Summary of the results
The survey was conducted between July 7th 2020 and August 1st 2020. In total 202 people took part in the survey. The survey was sent out to all members, and they were asked to share it with both members and non members. It was also shared on social media, both the private and public HEN facebook pages and other facebook pages not managed by HEN.
The survey covered the following areas
1. HEN membership
Respondents were 82% members versus 18% non members
Top reason for not becoming a member was that people don’t know enough about HEN.
2. Children and start of HE
- Largest age profile within the community is the 6-12 year olds (72%).
- 56% of the children have left the school environment.
- 98% found positive changes in the children when they left school.
- 90% of Parents reported that the children seemed more content and relaxed.
- 79% became calmer/less anxious.
3. Reasons for HE
72% of Parents felt the decision to home educate was made by choice. For the other 18%, home education was a necessity due to feelings that fell into a common theme of being let down by the school system. This ranged from feelings that they “expected the system to be better” to “special needs children who did not receive the care we expected”.
Parents also reported that although the decision has been circumstantially driven, now that they are home educating, they are very happy with the decision and the home environment is much better for their children.
56% of Parents had concerns about HE, the main concern being around socialisation/ community. Wanting the children to have peers and a wider support network outside of the family unit.
4. Additional Needs
40% of Parents reported having a child with additional needs. Over 86% said this fully or partly factored into their decision to HE.
34% reported that they felt the child misses out on resources that they would have accessed via school. Services and therapies were the most commonly reported (specifically July provision, NEPS, assistive technologies, speech and OT).
5. Return to school
15.8% reported that the child(ren) returned to school; half of these stated this was because the child asked to return to school. Children returning to school were predominantly “able to handle school demands calmly, [were] more focused & motivated”.
“Teachers remarked on their focus, ability to communicate with staff and peers, ability to take initiative without instruction”.
Parents mentioned that children “Did well returning to school but anxiety returned due to “school expectations”, so they chose to “HE again” or “Returned home again as they found it limiting”.
6. Tusla Assessment Process
Observation from the responses – A number of Parents don’t have a full understanding of the 3 different types of assessments, 1. Preliminary, 2. Ongoing, 3. Comprehensive.
Preliminary – Just over half of the respondents had a preliminary assessment. 64% had the assessment at home, 26% had a phone assessment (remote assessments were introduced towards the end of 2019). Other options were to have it in another location or also by email.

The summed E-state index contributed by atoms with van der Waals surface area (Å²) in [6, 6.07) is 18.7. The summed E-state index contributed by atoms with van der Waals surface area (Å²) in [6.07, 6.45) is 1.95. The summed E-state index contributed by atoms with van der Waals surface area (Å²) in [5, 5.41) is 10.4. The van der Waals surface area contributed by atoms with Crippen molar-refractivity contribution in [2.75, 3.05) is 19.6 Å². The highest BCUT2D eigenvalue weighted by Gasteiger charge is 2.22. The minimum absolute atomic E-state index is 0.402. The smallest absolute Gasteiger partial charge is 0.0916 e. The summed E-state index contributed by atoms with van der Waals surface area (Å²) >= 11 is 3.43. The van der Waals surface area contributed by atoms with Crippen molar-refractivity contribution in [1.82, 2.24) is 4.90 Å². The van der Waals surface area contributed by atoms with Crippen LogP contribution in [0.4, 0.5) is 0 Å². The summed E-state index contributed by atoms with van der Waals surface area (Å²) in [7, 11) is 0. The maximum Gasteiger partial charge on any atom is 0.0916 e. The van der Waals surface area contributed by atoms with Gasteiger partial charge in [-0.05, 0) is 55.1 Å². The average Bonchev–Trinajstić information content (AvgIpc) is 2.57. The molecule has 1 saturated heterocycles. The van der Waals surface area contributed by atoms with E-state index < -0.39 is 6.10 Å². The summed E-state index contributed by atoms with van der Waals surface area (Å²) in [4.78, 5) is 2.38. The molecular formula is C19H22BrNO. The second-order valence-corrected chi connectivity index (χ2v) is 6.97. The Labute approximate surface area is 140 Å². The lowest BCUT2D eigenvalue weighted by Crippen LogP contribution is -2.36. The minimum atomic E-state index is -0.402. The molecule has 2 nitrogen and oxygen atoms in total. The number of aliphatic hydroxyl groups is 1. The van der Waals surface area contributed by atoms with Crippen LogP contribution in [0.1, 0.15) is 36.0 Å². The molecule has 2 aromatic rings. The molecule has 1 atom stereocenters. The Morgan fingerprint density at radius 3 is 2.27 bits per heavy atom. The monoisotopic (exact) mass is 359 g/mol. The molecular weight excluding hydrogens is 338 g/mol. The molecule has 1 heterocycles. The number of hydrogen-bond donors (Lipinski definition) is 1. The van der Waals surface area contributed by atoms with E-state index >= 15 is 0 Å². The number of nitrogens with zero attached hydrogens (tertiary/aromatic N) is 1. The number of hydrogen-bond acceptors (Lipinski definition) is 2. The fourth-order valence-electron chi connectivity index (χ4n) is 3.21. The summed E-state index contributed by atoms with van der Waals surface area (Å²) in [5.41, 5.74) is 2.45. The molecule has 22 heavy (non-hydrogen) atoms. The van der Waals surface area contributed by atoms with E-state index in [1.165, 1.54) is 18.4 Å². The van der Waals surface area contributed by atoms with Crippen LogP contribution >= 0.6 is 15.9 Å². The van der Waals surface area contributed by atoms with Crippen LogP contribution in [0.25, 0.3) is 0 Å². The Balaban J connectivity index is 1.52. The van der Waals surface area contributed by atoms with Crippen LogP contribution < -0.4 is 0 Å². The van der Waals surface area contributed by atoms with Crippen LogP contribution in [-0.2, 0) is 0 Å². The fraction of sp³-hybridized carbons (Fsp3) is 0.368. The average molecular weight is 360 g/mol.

63% of families had the child(ren) present at the assessment with only 25% of Assessors requesting this. 35% of Parents felt the Assessors attempted to assess the child’s knowledge.
When asked how they like the preliminary assessment process to be improved, the majority of Parents reported they would like for consistency in the process and the Assessors. They would also like a clearer understanding of what to expect.
Ongoing – The majority of ongoing assessments happen approx 2 years after the preliminary, with Parents mentioning that it happened when a sibling was having a preliminary assessment.
Parents found the ongoing assessment experience positive, but improvements to the process would be to make it less stressful for the families with one parent stating they would like it to be “less fraught and combative”. Respect is needed and it should not make the child(ren) feel ‘put on the spot’. It could also be reduced in length.
Comprehensive – During the comprehensive assessment Parents reported only 50% of the Assessors asked questions to assess the child(ren)s knowledge. Not all Parents were present when the child was questioned. 77% felt it reflected their homeschooling approach. When asked what improvements they would make to the process
Parents said to “Shorten it, it’s far too long”.
Reports – Majority of Parents felt the report provided by Tusla was accurate, with only 27% asking for changes to the report.
HEN – When asked “How do you think HEN could support you better for your assessment?” Almost 39% of responses wanted more clarity and information provided.
7. HEN Aims
When we asked what HEN should focus on more, Parents said we should provide more information about routes to qualifications and on services available for children with additional needs and how to get them when home educating.
Survey Report Conclusion
- We did not record the dates that assessments took place.
- A number of Parents don’t have a full understanding of the 3 different types of assessments, 1. Preliminary, 2. Ongoing, 3. Comprehensive.
We are very happy with the quality and quantity of the answers, this information is already helping HEN focus its work on areas that matter most to the community. We feel this survey has helped to confirm some anecdotal information we used or had. This has given more perspective on the views of the community.
With thanks to all the families who participated. We are very grateful for the information provided and have already started to use this to shape HEN going forward.
Thanks to Marta Dorigo Salamon and Genie King for the creation of the survey.